For physical products, the period between an order being placed and when it is shipped allows sellers to check for fraud the old fashion way — by manually reviewing the transactions. For digital products like movies, software packages, mobile/cloud-based apps, e-gift cards, and ebooks, however, an automated fraud detection system is a critical tool. Buying digital goods involves an online transaction followed by an instant electronic delivery. There is typically a one-second window to spot and stop a fraudulent transaction. Many digital eCommerce businesses process millions of transactions per day, and when only 0.3 percent of those one-second windows are missed, large financial institutions may suffer losses of $10 million per year or more.

2. Install a fraud prevention service.

Screening orders manually can be a huge drain of time and resources. You may want to consider an automated solution that can do all the fraud vetting for you. Some even offer a chargeback guarantee, which means you’ll be compensated if a chargeback does slip through their system.

3. If a chargeback does occur, don’t forget to cancel the subscription.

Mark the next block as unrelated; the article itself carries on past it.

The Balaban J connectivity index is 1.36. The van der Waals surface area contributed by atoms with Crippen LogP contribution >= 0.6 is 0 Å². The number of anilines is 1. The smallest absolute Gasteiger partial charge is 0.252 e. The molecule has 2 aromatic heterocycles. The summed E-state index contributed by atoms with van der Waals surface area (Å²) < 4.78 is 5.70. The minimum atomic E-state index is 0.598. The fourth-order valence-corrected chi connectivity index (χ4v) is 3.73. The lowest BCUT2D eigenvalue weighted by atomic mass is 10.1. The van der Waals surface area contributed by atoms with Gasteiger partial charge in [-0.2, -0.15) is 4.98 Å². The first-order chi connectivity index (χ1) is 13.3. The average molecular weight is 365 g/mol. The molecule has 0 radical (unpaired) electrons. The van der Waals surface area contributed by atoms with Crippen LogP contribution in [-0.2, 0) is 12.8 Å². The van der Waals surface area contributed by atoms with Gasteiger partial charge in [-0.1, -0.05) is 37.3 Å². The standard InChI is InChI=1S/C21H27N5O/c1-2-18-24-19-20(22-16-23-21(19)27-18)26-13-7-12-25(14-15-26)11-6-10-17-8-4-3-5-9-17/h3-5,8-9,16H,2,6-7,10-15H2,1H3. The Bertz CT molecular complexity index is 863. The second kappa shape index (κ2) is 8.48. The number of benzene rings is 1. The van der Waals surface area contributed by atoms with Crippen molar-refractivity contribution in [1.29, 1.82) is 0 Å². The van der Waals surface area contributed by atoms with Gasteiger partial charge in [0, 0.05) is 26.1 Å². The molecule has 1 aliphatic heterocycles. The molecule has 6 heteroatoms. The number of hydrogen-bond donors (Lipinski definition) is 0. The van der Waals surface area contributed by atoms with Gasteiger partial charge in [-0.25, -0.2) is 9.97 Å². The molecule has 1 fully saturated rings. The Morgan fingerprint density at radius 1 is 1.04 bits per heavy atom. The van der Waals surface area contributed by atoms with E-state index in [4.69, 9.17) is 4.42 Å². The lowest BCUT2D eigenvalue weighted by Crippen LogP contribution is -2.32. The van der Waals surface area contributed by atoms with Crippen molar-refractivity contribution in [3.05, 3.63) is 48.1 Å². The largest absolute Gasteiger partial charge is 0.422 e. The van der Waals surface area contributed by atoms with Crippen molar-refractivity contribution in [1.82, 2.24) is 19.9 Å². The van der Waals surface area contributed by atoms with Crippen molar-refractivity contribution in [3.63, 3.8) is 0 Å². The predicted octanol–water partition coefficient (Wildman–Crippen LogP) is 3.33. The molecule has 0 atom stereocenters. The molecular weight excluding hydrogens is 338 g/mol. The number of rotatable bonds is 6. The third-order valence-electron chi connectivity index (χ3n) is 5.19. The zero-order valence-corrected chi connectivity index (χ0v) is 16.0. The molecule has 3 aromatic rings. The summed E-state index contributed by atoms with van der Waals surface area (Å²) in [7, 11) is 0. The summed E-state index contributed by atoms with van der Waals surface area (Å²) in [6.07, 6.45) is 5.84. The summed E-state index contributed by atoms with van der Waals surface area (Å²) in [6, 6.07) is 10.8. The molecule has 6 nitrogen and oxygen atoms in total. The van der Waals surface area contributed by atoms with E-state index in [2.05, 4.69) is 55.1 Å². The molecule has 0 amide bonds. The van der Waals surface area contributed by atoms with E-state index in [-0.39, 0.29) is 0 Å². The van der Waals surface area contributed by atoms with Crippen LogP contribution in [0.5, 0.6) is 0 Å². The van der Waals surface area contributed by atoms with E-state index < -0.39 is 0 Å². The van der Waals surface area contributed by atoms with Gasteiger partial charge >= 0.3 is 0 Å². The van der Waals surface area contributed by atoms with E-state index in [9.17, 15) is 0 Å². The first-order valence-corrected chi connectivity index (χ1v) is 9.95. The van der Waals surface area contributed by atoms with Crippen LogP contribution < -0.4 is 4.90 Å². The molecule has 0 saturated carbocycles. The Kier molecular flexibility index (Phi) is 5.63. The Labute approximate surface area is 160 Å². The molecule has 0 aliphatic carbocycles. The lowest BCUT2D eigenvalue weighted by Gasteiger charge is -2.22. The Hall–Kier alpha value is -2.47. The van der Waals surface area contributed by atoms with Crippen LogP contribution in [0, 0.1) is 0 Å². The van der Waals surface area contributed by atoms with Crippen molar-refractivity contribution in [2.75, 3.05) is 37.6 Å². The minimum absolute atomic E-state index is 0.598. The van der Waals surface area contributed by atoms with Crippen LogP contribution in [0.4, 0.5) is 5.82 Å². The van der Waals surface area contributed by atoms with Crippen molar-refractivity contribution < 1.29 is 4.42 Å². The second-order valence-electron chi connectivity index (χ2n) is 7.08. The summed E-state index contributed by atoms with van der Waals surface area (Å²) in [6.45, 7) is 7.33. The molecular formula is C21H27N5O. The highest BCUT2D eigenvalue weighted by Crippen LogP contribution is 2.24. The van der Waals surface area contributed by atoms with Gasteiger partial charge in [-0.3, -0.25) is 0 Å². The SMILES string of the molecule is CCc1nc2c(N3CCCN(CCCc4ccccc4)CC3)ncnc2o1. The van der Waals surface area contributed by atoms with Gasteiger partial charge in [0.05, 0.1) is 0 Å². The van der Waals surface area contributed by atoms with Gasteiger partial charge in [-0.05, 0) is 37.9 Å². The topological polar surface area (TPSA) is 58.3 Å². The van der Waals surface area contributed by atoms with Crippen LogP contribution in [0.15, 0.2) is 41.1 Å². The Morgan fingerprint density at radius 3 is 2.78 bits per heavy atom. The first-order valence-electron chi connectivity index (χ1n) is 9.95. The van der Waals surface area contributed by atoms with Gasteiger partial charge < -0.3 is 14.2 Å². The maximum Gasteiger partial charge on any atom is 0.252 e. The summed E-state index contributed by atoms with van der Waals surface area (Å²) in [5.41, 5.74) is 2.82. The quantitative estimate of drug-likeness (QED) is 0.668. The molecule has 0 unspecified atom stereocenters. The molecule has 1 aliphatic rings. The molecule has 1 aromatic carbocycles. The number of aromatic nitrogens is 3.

While seemingly an obvious follow-up, we have seen this step missed and the chargebacks keep rolling in.

4. Don’t offer a completely free product.

Shy away from offering a completely free product in the hope that some customers will become long term customers. Sometimes fraudsters use bots to create multiple orders in an attempt to get as many free products as possible. Smart tactic, right?

Bots are often used to infect innocent devices or software with malware (malicious software). They are capable of causing major damage to individuals and businesses alike. A bot attack may consist of gathering passwords, identity theft, collecting financial information, DoS attacks, relaying spam, logging keystrokes, opening back doors on the infected computers, and exploiting back doors opened by viruses and worms. Bot attacks are particularly active on Black Friday and Cyber Monday. We recommend that you charge at least a shipping fee to disincentivize this behavior.

Unsubscribe from Subscription Fraud

User-friendly policies and some basic best practices will prevent many instances of chargebacks. What’s more, automating your fraud protection process will save you time, money, and labor (not to mention headaches). NoFraud is an option that is compatible with all Bold products. NoFraud’s automated fraud detection tools will interface with your integrated payments process and virtually eliminate chargebacks while keeping your approval rate high. If any chargebacks do occur, you’ll be fully reimbursed under a Chargeback Protection Guarantee.

To find out more about how NoFraud’s AI-powered solution can help your business and to try it for yourself, just send an email to shoshanah@nofraud.com.

Ready to learn more?

Book a demo and see our accurate real-time fraud screening for eCommerce in action.

Ready to learn more?

Book a demo and see our accurate real-time fraud screening for eCommerce in action.